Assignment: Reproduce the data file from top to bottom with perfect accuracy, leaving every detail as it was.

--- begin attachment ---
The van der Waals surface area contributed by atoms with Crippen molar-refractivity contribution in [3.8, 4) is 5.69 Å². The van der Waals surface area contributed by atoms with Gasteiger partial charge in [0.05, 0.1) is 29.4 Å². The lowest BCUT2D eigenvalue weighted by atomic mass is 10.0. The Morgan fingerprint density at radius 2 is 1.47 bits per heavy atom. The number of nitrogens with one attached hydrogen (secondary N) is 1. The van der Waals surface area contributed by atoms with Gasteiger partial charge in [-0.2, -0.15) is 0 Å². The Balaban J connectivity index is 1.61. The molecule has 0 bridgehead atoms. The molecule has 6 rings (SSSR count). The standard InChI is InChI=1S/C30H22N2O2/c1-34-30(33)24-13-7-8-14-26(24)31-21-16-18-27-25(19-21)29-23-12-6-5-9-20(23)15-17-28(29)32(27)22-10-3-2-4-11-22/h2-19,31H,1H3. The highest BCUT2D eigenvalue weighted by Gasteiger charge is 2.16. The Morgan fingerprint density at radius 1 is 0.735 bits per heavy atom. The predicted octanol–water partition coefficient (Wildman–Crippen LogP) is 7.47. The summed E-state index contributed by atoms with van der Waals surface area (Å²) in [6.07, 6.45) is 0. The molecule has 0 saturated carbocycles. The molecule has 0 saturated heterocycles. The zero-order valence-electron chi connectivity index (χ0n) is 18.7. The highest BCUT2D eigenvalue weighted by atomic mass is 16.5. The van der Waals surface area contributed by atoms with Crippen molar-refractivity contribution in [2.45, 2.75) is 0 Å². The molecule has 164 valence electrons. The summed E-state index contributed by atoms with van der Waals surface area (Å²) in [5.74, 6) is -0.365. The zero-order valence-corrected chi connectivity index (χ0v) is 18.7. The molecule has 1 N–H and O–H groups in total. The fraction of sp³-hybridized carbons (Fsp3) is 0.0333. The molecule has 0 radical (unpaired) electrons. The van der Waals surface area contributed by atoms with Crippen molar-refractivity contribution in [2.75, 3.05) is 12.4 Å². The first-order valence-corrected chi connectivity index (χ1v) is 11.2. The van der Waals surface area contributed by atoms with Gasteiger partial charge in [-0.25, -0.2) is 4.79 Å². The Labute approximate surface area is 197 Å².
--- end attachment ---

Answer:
The van der Waals surface area contributed by atoms with Crippen molar-refractivity contribution in [3.8, 4) is 5.69 Å². The van der Waals surface area contributed by atoms with Gasteiger partial charge in [0.05, 0.1) is 29.4 Å². The lowest BCUT2D eigenvalue weighted by atomic mass is 10.0. The Morgan fingerprint density at radius 2 is 1.47 bits per heavy atom. The number of nitrogens with one attached hydrogen (secondary N) is 1. The van der Waals surface area contributed by atoms with Gasteiger partial charge in [-0.2, -0.15) is 0 Å². The Balaban J connectivity index is 1.61. The molecule has 0 bridgehead atoms. The molecule has 6 rings (SSSR count). The standard InChI is InChI=1S/C30H22N2O2/c1-34-30(33)24-13-7-8-14-26(24)31-21-16-18-27-25(19-21)29-23-12-6-5-9-20(23)15-17-28(29)32(27)22-10-3-2-4-11-22/h2-19,31H,1H3. The highest BCUT2D eigenvalue weighted by Gasteiger charge is 2.16. The Morgan fingerprint density at radius 1 is 0.735 bits per heavy atom. The predicted octanol–water partition coefficient (Wildman–Crippen LogP) is 7.47. The summed E-state index contributed by atoms with van der Waals surface area (Å²) in [6.07, 6.45) is 0. The molecule has 0 saturated carbocycles. The molecule has 0 saturated heterocycles. The zero-order valence-electron chi connectivity index (χ0n) is 18.7. The highest BCUT2D eigenvalue weighted by atomic mass is 16.5. The van der Waals surface area contributed by atoms with Crippen molar-refractivity contribution in [2.45, 2.75) is 0 Å². The molecule has 164 valence electrons. The summed E-state index contributed by atoms with van der Waals surface area (Å²) in [5.74, 6) is -0.365. The zero-order valence-corrected chi connectivity index (χ0v) is 18.7. The molecule has 1 N–H and O–H groups in total. The fraction of sp³-hybridized carbons (Fsp3) is 0.0333. The molecule has 0 radical (unpaired) electrons. The van der Waals surface area contributed by atoms with Crippen molar-refractivity contribution in [2.75, 3.05) is 12.4 Å². The first-order valence-corrected chi connectivity index (χ1v) is 11.2. The van der Waals surface area contributed by atoms with Gasteiger partial charge in [-0.25, -0.2) is 4.79 Å². The Labute approximate surface area is 197 Å².